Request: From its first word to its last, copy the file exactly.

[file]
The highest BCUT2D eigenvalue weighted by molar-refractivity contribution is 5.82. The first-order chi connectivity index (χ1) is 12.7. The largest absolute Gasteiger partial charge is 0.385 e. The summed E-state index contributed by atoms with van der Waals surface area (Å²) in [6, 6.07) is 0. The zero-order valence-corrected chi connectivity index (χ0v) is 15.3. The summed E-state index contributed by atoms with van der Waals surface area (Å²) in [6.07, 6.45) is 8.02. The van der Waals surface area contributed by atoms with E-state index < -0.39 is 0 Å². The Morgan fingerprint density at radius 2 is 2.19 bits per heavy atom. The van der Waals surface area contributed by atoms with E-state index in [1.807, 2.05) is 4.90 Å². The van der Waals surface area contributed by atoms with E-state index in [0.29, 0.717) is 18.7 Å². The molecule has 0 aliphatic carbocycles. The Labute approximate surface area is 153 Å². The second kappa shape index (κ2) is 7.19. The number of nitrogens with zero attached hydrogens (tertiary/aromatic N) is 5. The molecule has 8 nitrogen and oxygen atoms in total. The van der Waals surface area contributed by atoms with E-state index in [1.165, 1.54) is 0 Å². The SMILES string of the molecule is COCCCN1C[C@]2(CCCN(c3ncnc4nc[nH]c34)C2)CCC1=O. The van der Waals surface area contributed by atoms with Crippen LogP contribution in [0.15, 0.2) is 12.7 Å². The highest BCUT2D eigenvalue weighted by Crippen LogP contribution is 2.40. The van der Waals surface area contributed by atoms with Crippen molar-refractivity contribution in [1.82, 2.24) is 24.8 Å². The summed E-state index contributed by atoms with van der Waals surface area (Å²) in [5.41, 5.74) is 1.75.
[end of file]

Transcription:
The highest BCUT2D eigenvalue weighted by molar-refractivity contribution is 5.82. The first-order chi connectivity index (χ1) is 12.7. The largest absolute Gasteiger partial charge is 0.385 e. The summed E-state index contributed by atoms with van der Waals surface area (Å²) in [6, 6.07) is 0. The zero-order valence-corrected chi connectivity index (χ0v) is 15.3. The summed E-state index contributed by atoms with van der Waals surface area (Å²) in [6.07, 6.45) is 8.02. The van der Waals surface area contributed by atoms with E-state index < -0.39 is 0 Å². The Morgan fingerprint density at radius 2 is 2.19 bits per heavy atom. The van der Waals surface area contributed by atoms with E-state index in [1.807, 2.05) is 4.90 Å². The van der Waals surface area contributed by atoms with E-state index in [0.29, 0.717) is 18.7 Å². The molecule has 0 aliphatic carbocycles. The Labute approximate surface area is 153 Å². The second kappa shape index (κ2) is 7.19. The number of nitrogens with zero attached hydrogens (tertiary/aromatic N) is 5. The molecule has 8 nitrogen and oxygen atoms in total. The van der Waals surface area contributed by atoms with E-state index in [1.165, 1.54) is 0 Å². The SMILES string of the molecule is COCCCN1C[C@]2(CCCN(c3ncnc4nc[nH]c34)C2)CCC1=O. The van der Waals surface area contributed by atoms with Crippen LogP contribution in [0.15, 0.2) is 12.7 Å². The highest BCUT2D eigenvalue weighted by Crippen LogP contribution is 2.40. The van der Waals surface area contributed by atoms with Crippen molar-refractivity contribution in [1.82, 2.24) is 24.8 Å². The summed E-state index contributed by atoms with van der Waals surface area (Å²) in [5.41, 5.74) is 1.75.